One of the benefits of building a seasonal cabin, or in a location where heating or cooling are not required, is that you can dispense with drywall and insulation and just let the structure all hang out. No places for mice to nest, nothing to ever paint, no hidden spaces to worry about. You also don't have to worry about double glazing and sealing the place up as tight as a drum as you do when you are trying to keep heat in or out.
Single glazed windows, especially those with divided lights, also have much lovelier proportions than the clunky crossbars that divide double glazed units. I scrounged as much as I could for this project; the doors came from an office renovation, are in fact interior doors but have stood up to the weather for fourteen years. The dining room table is in fact a slab of bowling lane from a demolished bowling alley. The side table to the left was made from the wooden flooring for shipping containers.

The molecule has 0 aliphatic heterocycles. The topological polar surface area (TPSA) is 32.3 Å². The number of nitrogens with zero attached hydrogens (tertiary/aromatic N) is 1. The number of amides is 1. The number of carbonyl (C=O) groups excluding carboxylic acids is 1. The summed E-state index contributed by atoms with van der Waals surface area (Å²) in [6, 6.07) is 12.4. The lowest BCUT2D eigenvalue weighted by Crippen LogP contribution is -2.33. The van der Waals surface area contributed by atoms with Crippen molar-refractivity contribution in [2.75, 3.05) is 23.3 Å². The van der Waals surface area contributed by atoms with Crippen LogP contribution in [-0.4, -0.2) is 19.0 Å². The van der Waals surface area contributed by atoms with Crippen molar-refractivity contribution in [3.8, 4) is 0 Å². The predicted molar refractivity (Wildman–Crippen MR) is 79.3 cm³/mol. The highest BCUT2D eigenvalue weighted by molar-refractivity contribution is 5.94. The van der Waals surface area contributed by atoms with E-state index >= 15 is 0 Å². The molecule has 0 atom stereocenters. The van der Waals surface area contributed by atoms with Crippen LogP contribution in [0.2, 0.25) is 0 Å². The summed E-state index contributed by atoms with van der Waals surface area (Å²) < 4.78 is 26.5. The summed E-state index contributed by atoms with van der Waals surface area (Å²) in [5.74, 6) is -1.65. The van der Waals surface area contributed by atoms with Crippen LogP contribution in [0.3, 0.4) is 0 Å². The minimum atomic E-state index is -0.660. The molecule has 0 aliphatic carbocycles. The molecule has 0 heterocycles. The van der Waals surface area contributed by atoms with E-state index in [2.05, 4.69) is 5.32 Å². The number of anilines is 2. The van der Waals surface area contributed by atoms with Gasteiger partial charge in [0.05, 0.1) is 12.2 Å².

It used to be hard to find this kind of stuff; almost everything just went to the dump. Now, Habitat for Humanity has stores across North America where you can buy donated building materials and support their work, while getting quality stuff with character. In many cities, there are local businesses and non-profits that recycle building materials- here is an example in Buffalo. Deconstruction has become big business.
I didn't build it this way because I was cheap, although I did save a lot of money; I didn't do it for environmental reasons, although I have always tried to use an economy of means when I built anything.
Most of all, it was to get a certain character, a feeling that we had always been there rather than dropping in something new. There is a patina of history in used materials, a back story that adds to the richness of the building experience. The warmth of the old wood can be felt on the coldest nights.